Mike Chilcoat

Mike Chilcoat spent his early twenties in the USARocky Mountain West, where he raced bicycles and went fly-fishing. This was when he first fell in love with the Big Country and its big skies. From this point on he knew he had found his true home, and camera was the way to bring those memories home.’ His idea was never to become a professional, but as Mike says you have a nice camera, people tend to ask you to shoot various things, and I ended up shooting for websites and doing marketing photography for some ranches in Wyoming and Montana.’This led on to commissions for bicycle industry catalogue shoots, at which point he really started to think that photography could lead to a career. Mike ChilcoatAfter a short stint working as a mountain bike designer, Mike got fed up with the rat race. He bought all the computer and camera gear he thought heneed and went back to a job hehad in Montana on a luxury guest ranch guiding fly-fishing and shooting photography. One of his best purchases was a giant Epson printer that allowed him to sell his images: paid for itself in a couple months.’Mike says having access to a constant stream of ranch guests in the stunning wilderness of Montana also helped his career. For the past five to seven years, Ibeen working towards going fulltime as a photographer. But Ialways loved taking pictures of the amazing places Ifound myself in while living in the western US. After owning many point and shoots —all with disappointing results —I got a Canon A2E with a couple of used lenses from a camera store in Colorado. Itbeen Canon ever since. Ihad lens fever’for years. Itall been trial and error and learning online, or from the few other photographers Ibeen fortunate to know. I can stay up until the wee hours of the morning reading about photography or looking at other photographers’work online. I especially like researching and learning about post-processing technique. Itimportant to find your niche. But to evolve as a photographer, shoot everything you can. I shoot landscapes and wildlife, mainly because of where I live. I love the outdoor industry catalogue shoots Idone, mainly for bicycle companies. I like starting with a vision of an end result, or a particular look of an image in mind, and then getting out in the field to execute it. Marketing. Inot great at putting myself out there. As Iprogressed and become more confident in my work, itgotten easier. Itnot a regular nine-to-five job where you just show up and get paid. You have to hustle, get out and sell yourself. Film or digital? Why?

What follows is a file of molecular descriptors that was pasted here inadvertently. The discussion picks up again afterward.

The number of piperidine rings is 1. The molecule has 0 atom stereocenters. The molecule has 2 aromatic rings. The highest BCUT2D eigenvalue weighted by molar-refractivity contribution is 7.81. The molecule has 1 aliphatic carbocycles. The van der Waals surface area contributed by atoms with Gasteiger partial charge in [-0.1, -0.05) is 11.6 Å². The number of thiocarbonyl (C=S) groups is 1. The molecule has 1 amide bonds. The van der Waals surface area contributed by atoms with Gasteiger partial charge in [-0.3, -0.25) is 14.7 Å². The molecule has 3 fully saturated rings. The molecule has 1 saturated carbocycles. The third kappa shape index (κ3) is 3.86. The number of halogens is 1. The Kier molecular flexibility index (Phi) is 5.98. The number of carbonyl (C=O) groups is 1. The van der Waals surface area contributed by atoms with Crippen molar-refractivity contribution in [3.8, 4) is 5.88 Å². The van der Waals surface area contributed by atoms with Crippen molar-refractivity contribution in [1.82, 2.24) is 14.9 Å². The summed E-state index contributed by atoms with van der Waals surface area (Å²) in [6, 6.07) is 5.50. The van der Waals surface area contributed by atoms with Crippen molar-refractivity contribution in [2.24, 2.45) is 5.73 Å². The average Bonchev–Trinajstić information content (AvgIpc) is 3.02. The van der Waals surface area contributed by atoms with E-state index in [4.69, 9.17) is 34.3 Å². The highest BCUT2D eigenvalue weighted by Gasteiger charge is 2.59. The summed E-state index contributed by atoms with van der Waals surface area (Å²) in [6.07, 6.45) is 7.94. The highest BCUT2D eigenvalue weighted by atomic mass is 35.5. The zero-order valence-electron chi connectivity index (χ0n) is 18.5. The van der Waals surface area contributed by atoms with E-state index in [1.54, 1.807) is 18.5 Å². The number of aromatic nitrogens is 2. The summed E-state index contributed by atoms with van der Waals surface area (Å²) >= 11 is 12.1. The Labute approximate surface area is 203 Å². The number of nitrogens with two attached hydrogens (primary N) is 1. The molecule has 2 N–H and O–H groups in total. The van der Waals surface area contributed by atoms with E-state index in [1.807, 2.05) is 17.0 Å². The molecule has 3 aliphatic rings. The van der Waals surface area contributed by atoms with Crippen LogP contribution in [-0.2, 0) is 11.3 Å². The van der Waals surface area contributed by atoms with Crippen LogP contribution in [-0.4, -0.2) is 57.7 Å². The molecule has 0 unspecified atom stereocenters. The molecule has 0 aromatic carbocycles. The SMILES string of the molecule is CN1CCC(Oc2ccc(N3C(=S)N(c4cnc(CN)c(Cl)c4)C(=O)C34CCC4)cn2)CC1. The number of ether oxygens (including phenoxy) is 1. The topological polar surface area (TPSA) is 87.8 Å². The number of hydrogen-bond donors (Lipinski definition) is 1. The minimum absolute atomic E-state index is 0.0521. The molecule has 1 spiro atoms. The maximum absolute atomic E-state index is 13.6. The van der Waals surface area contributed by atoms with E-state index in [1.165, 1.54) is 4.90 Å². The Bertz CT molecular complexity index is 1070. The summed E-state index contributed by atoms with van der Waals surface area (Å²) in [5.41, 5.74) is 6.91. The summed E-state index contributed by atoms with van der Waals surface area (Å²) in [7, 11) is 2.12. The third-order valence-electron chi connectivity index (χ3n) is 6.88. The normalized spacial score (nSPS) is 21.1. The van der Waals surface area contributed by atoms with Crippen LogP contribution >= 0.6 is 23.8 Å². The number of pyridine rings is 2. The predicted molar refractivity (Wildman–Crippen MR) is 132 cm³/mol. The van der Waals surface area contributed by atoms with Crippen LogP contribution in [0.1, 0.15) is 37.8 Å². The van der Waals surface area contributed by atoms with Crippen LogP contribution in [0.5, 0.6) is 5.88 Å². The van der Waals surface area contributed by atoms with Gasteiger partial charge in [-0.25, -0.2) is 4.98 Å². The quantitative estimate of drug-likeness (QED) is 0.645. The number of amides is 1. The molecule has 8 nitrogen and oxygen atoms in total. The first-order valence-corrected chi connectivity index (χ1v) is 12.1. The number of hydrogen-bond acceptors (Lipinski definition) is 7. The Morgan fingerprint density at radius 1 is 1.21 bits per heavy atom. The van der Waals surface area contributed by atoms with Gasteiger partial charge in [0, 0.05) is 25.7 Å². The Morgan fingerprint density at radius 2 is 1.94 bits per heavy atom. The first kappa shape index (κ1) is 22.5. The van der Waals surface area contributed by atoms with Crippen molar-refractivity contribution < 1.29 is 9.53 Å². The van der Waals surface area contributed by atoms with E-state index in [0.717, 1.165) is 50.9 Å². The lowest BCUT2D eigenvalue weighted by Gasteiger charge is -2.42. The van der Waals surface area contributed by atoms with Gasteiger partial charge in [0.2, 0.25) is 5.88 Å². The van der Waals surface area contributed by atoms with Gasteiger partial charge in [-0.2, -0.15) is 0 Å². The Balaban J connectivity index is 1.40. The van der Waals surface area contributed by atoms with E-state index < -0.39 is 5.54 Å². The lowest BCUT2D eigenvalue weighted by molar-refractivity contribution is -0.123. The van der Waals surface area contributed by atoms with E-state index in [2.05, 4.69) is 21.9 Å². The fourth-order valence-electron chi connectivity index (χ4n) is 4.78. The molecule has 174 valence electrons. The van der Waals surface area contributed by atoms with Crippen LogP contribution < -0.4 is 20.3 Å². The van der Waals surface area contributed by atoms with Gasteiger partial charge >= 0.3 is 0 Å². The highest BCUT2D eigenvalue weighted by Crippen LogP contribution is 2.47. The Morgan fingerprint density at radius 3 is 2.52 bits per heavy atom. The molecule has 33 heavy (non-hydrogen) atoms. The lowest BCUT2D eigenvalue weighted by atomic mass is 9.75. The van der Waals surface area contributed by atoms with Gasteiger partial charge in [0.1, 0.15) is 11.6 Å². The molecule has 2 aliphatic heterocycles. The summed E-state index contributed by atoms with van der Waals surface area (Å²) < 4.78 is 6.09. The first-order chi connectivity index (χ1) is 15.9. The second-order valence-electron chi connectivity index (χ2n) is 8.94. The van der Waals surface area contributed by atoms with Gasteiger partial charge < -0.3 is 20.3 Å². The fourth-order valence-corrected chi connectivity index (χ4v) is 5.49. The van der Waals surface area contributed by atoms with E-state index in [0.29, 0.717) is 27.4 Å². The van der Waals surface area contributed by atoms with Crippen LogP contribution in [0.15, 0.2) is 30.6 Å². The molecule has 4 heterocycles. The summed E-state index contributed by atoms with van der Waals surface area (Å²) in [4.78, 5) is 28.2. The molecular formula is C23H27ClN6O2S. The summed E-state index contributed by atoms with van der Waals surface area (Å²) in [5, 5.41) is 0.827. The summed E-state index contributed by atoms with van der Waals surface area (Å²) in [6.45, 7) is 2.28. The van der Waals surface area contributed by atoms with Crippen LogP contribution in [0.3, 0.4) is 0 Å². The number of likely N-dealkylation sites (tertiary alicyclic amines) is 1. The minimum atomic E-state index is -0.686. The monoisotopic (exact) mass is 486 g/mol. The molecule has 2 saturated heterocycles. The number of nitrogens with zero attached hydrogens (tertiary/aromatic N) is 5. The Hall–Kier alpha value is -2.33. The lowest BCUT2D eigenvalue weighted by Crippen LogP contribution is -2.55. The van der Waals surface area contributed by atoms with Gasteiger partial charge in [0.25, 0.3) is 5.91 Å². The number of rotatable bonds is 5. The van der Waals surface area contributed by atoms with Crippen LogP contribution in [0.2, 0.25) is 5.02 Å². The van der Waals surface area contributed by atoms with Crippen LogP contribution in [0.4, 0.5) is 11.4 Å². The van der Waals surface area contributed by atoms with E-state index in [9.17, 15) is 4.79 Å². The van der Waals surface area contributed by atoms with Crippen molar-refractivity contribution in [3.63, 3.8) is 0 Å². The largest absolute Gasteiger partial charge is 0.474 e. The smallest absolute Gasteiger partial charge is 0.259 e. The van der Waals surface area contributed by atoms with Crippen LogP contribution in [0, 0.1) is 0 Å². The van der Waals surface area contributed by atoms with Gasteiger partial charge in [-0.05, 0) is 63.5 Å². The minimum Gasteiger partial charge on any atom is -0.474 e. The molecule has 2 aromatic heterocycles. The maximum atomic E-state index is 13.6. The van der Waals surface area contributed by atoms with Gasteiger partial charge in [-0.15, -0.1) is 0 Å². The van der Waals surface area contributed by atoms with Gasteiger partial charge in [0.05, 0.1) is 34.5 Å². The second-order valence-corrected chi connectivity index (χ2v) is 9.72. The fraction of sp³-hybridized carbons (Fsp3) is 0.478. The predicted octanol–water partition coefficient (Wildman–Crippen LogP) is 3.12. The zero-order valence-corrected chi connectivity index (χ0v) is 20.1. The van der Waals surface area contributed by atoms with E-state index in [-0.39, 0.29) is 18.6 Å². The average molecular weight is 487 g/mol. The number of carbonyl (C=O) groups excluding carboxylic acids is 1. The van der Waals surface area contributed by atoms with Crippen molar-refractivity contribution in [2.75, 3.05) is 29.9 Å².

Mike ChilcoatI used to think digital was cheating... it wasnart. But, Irealised there is still an art in everything, from composing the shot, to the post-processing on a computer.

I still have tons to learn and thatthe beauty of this. One great thing I learned was from the camera store employee I bought my first SLR from. He said: the things that move you the most.’Shoot what you are passionate about and results will follow. I believe in this one hundred percent.

Itabout sharing the beauty of the natural world. So many people go through life oblivious to whataround them. Nowadays, when everything has become so visual, photography is a primary tool of conveying an idea. Great landscape images have amazing, rare, or dramatic light. They capture a moment that doesncome along very often. I think a great photograph has to elicit a strong mood, feeling or reaction from the viewer.

Comments are closed.